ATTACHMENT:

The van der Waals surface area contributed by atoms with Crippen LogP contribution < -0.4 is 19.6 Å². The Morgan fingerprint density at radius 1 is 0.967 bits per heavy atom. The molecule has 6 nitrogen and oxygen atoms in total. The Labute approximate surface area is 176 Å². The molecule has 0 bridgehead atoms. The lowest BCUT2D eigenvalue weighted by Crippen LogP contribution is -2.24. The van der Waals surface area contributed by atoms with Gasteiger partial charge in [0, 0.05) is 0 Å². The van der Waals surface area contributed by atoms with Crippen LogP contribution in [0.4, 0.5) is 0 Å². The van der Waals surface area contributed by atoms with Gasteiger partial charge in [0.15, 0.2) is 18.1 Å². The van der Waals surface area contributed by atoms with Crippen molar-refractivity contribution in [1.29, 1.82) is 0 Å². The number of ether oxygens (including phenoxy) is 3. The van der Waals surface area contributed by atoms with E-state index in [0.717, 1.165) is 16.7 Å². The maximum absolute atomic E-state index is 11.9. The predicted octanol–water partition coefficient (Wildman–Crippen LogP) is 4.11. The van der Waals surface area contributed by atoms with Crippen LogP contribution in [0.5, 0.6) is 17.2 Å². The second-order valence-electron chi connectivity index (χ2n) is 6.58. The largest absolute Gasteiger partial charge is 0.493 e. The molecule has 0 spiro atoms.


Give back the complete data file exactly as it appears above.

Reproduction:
The van der Waals surface area contributed by atoms with Crippen LogP contribution < -0.4 is 19.6 Å². The Morgan fingerprint density at radius 1 is 0.967 bits per heavy atom. The molecule has 6 nitrogen and oxygen atoms in total. The Labute approximate surface area is 176 Å². The molecule has 0 bridgehead atoms. The lowest BCUT2D eigenvalue weighted by Crippen LogP contribution is -2.24. The van der Waals surface area contributed by atoms with Gasteiger partial charge in [0, 0.05) is 0 Å². The van der Waals surface area contributed by atoms with Crippen LogP contribution in [0.4, 0.5) is 0 Å². The van der Waals surface area contributed by atoms with Gasteiger partial charge in [0.15, 0.2) is 18.1 Å². The van der Waals surface area contributed by atoms with Crippen molar-refractivity contribution in [1.29, 1.82) is 0 Å². The number of ether oxygens (including phenoxy) is 3. The van der Waals surface area contributed by atoms with E-state index in [0.717, 1.165) is 16.7 Å². The maximum absolute atomic E-state index is 11.9. The predicted octanol–water partition coefficient (Wildman–Crippen LogP) is 4.11. The van der Waals surface area contributed by atoms with Crippen LogP contribution in [0.5, 0.6) is 17.2 Å². The second-order valence-electron chi connectivity index (χ2n) is 6.58. The largest absolute Gasteiger partial charge is 0.493 e. The molecule has 0 spiro atoms.